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I told my 7UP/Colorado Cyclist team-mates in the pre race meeting that you have to go into the event relaxed and just have fun. Getting nervous just wastes energy. Clark had a unique analogy: the early laps of Lancaster are like playing the video game "Asteroids" and having to hit "hyperspace" to get out of trouble amongst 120 riders. Usually that number is cut substantially by halfway and the race really begins in the final 3 laps when there are less than 40 guys in contention.
Car-dependent suburbanites wonder why the race is held at 4:30pm, when they consider that prime automobile rush hour. My response is "slow down, get some take-out, and enjoy a once a year world class sporting event FREE right in your own city!" If held at 10am everyone would be working and there'd be no spectators at all. An even larger crowd than last year had turned out downtown at the start finish line and in the park at the other end of the circuit.
13 to go. Clark covers the early move for us. The Euros are wondering why everyone is jockeying for position going into the narrow, winding and hilly park roads. They are calling "piano!" (slow) as if to say "the race hasn't really begun yet". Pros often start relatively slow, finish fast.
10 to go. The field regroups. I cover the next attack, which contains 1999 winner Jakob Piil (CSC/World Online), Scott Moninger (Mercury), Eric Wohlberg (Saturn) and two other Euros. The six of us work smoothly but only at about 75 per cent effort, gaining a maximum lead of just 1:45. US Postal and Navigators have missed the move. Eric is protecting his team-mate, US Pro Tour leader Trent Klasna, while Scott is just there as a decoy to force USPS to chase. Now committed to riding in a doomed half-hearted breakaway, I might as well earn something for it. Each lap I time my turns at the front so that I cross the start/finish line in the lead, scoring maximum points in the sprint competition. A minor muscle pull was annoying enough that I considered quitting and icing the leg, but even when I had the sprint points wrapped up I had to finish to claim the prize.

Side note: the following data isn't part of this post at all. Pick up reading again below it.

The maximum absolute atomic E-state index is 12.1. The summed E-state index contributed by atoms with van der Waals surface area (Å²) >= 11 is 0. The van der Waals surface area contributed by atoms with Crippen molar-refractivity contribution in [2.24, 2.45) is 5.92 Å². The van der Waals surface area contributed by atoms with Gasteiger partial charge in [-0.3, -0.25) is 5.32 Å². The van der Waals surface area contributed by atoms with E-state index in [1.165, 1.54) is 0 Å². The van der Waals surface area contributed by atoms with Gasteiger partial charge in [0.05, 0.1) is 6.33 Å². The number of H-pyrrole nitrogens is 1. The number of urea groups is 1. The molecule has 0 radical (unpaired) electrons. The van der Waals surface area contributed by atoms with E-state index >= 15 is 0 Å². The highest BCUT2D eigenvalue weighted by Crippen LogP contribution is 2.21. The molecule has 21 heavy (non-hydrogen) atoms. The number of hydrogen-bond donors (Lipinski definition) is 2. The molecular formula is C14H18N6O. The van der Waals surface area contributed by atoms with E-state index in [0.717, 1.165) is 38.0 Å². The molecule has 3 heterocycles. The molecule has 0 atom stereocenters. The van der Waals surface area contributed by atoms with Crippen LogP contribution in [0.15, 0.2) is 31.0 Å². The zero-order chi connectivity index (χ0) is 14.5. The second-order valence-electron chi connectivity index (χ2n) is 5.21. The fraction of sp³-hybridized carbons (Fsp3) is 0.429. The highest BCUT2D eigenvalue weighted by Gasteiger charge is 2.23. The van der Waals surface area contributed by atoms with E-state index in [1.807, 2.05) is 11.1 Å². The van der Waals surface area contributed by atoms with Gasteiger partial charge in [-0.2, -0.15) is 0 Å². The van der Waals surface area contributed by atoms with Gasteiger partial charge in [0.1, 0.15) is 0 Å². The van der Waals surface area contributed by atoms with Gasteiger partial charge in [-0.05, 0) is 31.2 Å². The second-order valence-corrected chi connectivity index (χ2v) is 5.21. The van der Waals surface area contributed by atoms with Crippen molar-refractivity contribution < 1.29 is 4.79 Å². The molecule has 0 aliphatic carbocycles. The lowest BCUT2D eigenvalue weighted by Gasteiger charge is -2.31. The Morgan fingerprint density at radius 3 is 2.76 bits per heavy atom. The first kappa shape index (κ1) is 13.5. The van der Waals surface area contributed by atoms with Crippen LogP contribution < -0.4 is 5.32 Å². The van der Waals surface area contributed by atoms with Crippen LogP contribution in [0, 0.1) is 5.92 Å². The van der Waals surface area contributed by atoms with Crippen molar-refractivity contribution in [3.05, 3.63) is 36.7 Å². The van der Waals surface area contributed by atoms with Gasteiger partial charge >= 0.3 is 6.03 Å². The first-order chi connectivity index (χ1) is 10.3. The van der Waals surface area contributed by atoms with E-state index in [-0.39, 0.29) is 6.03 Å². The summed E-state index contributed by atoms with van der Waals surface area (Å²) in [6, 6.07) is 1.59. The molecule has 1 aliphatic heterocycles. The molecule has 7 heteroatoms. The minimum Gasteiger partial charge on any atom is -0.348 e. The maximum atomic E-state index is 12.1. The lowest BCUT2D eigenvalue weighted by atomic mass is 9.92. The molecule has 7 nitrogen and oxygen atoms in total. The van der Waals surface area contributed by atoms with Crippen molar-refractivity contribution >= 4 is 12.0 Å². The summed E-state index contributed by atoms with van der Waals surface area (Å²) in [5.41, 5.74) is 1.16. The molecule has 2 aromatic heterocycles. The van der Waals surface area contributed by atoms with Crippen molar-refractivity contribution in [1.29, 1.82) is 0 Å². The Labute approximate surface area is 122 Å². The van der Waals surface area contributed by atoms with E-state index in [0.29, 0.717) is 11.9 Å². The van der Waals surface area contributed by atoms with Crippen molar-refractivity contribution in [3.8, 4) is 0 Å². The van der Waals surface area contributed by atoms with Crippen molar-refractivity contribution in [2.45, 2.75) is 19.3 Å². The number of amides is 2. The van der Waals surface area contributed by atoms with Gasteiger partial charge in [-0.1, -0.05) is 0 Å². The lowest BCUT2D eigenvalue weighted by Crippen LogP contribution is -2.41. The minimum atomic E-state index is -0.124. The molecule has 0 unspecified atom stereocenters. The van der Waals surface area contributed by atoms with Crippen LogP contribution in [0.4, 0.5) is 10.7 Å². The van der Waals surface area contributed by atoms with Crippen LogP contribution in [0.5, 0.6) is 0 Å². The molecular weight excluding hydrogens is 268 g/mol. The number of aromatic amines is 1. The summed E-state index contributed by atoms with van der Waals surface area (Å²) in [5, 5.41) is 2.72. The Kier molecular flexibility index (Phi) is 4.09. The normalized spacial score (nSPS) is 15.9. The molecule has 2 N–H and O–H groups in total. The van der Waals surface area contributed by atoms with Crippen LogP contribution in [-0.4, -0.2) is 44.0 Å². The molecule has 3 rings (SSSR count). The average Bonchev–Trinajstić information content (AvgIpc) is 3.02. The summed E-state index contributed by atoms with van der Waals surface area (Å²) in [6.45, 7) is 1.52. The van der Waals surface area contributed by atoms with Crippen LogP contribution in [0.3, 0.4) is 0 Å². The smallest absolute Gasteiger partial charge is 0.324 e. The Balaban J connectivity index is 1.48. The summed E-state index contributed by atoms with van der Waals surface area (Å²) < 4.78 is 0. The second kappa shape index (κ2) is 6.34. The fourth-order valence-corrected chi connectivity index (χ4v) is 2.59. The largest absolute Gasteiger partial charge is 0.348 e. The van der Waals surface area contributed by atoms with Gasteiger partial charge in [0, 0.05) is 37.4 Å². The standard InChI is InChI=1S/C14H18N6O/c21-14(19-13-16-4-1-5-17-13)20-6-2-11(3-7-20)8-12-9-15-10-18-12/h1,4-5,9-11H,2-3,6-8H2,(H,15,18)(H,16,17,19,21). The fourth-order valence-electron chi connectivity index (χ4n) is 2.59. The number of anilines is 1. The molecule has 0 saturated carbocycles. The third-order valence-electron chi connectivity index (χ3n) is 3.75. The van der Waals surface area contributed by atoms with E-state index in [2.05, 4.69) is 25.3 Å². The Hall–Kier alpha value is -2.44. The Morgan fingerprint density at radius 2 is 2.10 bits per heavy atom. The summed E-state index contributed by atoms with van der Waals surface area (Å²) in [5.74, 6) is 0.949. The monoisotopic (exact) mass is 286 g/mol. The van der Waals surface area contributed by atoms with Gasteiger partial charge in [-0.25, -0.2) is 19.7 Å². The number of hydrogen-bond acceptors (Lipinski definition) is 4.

4 to go. The pain had diminished considerably and I was feeling super strong. The road snaking through the park was completely covered by trees and it was getting dark in there as the sun dropped lower. Our break, down to 5 riders for the past lap, was now just 30 seconds ahead of the pursuers. Hoping a team-mate would join me and lend assistance, I scanned the groups that caught up and swelled the leading bunch to over 25 riders. One cannot blame my teammates for not making it up there, as they've been thrown into full-on Euro-level competition. Domestic teams were virtually unrepresented in the leading group. Mercury had 7 guys so I hoped that they would control it for a bunch sprint, where I thought I had a great chance at a top 3 finish.
2 to go. Leon Van Bon (Mercury) attacked on the feed zone climb and I went with him, but Saturn had a lot of horsepower in the lead group and that move failed. After that it was constant attacking, and I couldn't follow every combination of USPS, Mercury and Saturn. I drifted to the back of the group and just watched.
1 to go. Going into the park. It wasn't so much the usual 6 rider abreast jockeying for position, it was more like who had the power to advance alongside a single file line at 65kph. I moved up to tenth, just behind Wohlberg. After a lung-searing anaerobic blast over the hill, there was a bike length between everyone. Eric eased off and opened a gap for Trent. Without hesitation I bombed around Eric on the descent and throttled it immediately out of the bottom corner. I had less than 100 meters to close on the eight guys ahead of me, and I made short work of closing the gap. Just one problem: I didn't see that there were two gaps. I'd already lost all my speed as I latched onto the tail of not 8 riders but just 3. I poked my head around and saw that I had another 100 meters to close to a fearsome quintet: Hincapie, Van Bon, Cooke, Klasna. This premature slowing and merest hesitation sealed my fate. They were gone. The remaining riders regrouped and slowed up for a while before attacks started again to go for 6th. UCI points went down 10 places, US PRO/NRC points and cash down 20 places. On the last lap I tried to go with everything, but 3 more riders slipped away. Wohlberg led it out as we entered the city. I was swarmed for a moment but I latched onto Graeme Miller as he fought his way to the front. The uphill drag to the line was a piece of cake, too bad it wasn't for the win.
With the sprint competition win came a nearly 2 meter wide poster size check for $2000, a podium appearance, and media attention for our 7UP/Colorado Cyclist team. In the post race crush of reporters, photographers, and spectators several people stand out in my mind: the guy who I gave an Enervit waterbottle as I waited on the line prior to the start, now waving it at me with a big smile; the inner city kids I knelt next to for a photo and to whom I offered encouragement to start bike racing; another boy, an aspiring photographer who had taken photos of the team prior to the start using a disposable camera; and the fans who read Cyclingnews and took a moment to thank me for writing. Thanks for reading!